In addition, Anwar and Graham highlight the so-called “algorithmic management” used in these digital business models. Digitalization, they argue, is not only a tool for capital’s expansion into new localities, markets, and industries—digital technologies also enable managers to exert new forms of control over workers and labor processes. The authors term this form of management “digital Taylorism,” a digital manifestation of the Taylorist principles of detailed surveillance, meticulous control over labor process, disassembly of the production process, and “deskilling” every task to improve productivity and lower the costs of labor power. While the notion of “digital Taylorism” highlights platform capital’s control over workers and labor processes, it might neglect a key feature of “algorithmic management”: its strategic use of freedom and flexibility. While Taylor’s “scientific management” instructed workers on how each particular task should be performed, digital platforms usually allow workers to choose when they want to work, what tasks they want to do, and how they want to do them—partially in an effort to avoid being classified as their employers. Moreover, worker evaluation occurs through rating systems, with workers being sanctioned with moves like “deactivation” or firing if their average rating falls below a certain threshold. Thus, “algorithmic management” might be seen as representing a mode of management and control diverging from the core principles of Taylorism.

Furthermore, it is important to emphasize the ways in which workers assert agency and resist capital’s control, as Anwar and Graham do in detail. Drawing on the notion of “hidden transcripts,” they theorize labor agency not solely in organized and collective action, finding that digital workers in Africa exert individual agency through everyday practices and strategies of “resilience, reworking, and resistance.”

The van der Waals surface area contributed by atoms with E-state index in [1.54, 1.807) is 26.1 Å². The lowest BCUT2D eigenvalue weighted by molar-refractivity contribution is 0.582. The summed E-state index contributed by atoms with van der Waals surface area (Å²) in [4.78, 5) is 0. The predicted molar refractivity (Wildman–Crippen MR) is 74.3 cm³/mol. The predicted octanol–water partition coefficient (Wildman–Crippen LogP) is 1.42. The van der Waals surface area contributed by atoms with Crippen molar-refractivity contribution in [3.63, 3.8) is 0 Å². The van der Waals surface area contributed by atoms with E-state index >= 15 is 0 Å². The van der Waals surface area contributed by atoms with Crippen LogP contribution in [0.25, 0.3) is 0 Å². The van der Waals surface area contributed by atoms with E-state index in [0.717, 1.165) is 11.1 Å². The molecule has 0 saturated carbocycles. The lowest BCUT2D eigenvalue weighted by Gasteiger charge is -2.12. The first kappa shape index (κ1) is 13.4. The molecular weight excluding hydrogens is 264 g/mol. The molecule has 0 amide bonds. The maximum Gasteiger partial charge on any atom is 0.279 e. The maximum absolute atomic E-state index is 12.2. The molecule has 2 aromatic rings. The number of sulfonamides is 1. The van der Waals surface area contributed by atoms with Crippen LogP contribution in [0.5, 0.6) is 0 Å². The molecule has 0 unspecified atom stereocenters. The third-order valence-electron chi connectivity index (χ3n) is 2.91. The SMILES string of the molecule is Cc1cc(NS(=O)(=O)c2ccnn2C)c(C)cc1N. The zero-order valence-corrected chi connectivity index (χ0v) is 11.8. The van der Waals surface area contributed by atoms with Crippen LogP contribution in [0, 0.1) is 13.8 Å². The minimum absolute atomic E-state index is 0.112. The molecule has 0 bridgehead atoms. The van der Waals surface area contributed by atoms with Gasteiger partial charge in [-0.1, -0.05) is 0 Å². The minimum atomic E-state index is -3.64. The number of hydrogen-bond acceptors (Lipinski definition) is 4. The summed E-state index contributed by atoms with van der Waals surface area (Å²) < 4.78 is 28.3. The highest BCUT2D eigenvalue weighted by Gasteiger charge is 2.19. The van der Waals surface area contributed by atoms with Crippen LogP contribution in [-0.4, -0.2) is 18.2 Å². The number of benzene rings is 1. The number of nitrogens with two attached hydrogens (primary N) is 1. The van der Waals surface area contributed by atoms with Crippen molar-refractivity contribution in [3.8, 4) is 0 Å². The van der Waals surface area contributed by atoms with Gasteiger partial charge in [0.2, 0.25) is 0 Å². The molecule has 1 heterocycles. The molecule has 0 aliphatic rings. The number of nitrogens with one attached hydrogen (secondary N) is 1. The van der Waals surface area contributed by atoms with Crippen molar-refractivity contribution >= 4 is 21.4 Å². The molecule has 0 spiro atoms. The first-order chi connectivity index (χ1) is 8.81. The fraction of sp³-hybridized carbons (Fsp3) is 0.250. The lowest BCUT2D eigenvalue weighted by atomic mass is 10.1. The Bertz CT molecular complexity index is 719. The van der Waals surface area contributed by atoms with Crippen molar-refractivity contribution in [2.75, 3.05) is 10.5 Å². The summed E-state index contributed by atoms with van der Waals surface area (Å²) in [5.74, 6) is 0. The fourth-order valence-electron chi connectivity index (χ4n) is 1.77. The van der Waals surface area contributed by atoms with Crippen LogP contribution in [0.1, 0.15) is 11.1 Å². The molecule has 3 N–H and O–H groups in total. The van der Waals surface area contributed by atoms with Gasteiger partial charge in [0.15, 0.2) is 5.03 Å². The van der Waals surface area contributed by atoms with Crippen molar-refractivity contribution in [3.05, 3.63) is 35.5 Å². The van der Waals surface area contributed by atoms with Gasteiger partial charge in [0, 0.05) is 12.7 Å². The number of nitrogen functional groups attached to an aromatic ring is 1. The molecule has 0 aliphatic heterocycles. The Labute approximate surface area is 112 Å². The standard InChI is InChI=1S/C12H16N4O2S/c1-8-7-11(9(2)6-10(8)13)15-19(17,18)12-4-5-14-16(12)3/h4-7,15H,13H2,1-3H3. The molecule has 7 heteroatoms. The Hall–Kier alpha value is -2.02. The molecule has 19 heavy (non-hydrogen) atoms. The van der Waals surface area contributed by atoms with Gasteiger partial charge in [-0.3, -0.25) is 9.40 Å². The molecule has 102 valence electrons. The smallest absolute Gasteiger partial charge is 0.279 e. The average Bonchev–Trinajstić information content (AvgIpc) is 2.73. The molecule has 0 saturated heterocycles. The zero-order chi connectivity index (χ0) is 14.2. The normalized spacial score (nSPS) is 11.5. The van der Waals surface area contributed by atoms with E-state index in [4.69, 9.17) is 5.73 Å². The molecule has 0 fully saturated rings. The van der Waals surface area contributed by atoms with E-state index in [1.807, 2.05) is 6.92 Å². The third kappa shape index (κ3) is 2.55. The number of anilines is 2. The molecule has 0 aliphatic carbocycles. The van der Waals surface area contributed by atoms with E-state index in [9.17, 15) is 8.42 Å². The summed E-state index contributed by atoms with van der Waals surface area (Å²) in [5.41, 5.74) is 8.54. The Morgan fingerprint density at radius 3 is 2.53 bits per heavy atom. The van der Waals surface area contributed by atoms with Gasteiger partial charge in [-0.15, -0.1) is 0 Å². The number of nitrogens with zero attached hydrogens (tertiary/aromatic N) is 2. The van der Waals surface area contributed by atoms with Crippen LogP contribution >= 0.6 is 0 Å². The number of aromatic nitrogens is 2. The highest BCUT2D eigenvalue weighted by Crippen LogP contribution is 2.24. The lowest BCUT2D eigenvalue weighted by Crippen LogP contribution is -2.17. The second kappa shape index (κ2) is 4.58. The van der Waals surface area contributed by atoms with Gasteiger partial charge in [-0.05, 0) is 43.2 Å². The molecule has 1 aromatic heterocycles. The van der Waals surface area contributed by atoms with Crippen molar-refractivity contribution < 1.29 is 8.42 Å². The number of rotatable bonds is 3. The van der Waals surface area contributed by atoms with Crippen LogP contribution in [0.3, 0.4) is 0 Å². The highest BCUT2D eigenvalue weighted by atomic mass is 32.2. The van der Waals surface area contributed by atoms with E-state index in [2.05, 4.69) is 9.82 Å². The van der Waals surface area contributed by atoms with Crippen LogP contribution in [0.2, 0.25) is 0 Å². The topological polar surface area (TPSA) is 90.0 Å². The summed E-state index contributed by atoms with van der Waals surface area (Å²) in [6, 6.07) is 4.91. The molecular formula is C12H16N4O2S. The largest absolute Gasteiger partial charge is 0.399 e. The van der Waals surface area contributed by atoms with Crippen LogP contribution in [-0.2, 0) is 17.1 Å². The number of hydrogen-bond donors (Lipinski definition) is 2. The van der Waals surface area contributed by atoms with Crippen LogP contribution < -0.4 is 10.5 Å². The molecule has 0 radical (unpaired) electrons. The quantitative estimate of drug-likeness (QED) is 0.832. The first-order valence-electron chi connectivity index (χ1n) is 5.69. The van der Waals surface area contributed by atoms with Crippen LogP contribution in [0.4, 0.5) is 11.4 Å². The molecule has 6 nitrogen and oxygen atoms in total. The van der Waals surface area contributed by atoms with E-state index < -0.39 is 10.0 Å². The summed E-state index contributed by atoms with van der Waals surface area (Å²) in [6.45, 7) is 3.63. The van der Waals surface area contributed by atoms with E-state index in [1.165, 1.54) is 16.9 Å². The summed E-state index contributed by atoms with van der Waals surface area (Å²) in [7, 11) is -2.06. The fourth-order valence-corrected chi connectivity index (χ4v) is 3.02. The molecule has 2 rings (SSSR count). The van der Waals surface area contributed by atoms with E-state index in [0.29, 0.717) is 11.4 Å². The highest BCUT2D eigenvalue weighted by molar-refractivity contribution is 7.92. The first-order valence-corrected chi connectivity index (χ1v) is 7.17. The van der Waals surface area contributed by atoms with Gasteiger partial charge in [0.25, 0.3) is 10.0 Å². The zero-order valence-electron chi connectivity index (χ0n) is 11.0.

The Digital Continent is a very well-researched and well-written book. Anwar and Graham build on an impressively rich empirical material, mixing statistics and excerpts from interviews to give readers a proper understanding of workers’ lives, struggles, and aspirations. The presentation jumps eloquently between theoretical discussions, explications of labor geography concepts, and empirical investigations, producing thorough and thought-provoking analyses. This is particularly true for the final chapter, where the authors discuss measures for building a fairer global economy and world of work.

As a researcher studying platform work in the Norwegian transportation industry, the similarities between the working conditions, biographies, and experiences of the workers I interview in Oslo and the workers I met in The Digital Continent is striking. They are drawn from similar segments of the labor force and express the same ambivalence toward the real economic opportunities—combined with precarious working conditions—offered by the digital business models. Despite the field’s recent emphasis on how digital business models are being “embedded” in local social, political, and economic contexts, these models seem to create surprisingly similar outcomes in very different parts of the world. This puzzle might suggest that although digital labor platforms have to adjust to local conditions, regulations, and so on, they also function as technological and global capitalist machines, exporting the same employment model and “algorithmic management” from Silicon Valley (where they are usually designed) to every corner of the world, creating similar outcomes for workers regardless of their different contexts while also taking advantage of local specificities. This highlights Anwar and Graham’s conclusion that the fight for a fair digital economy has to be global.

Further Reading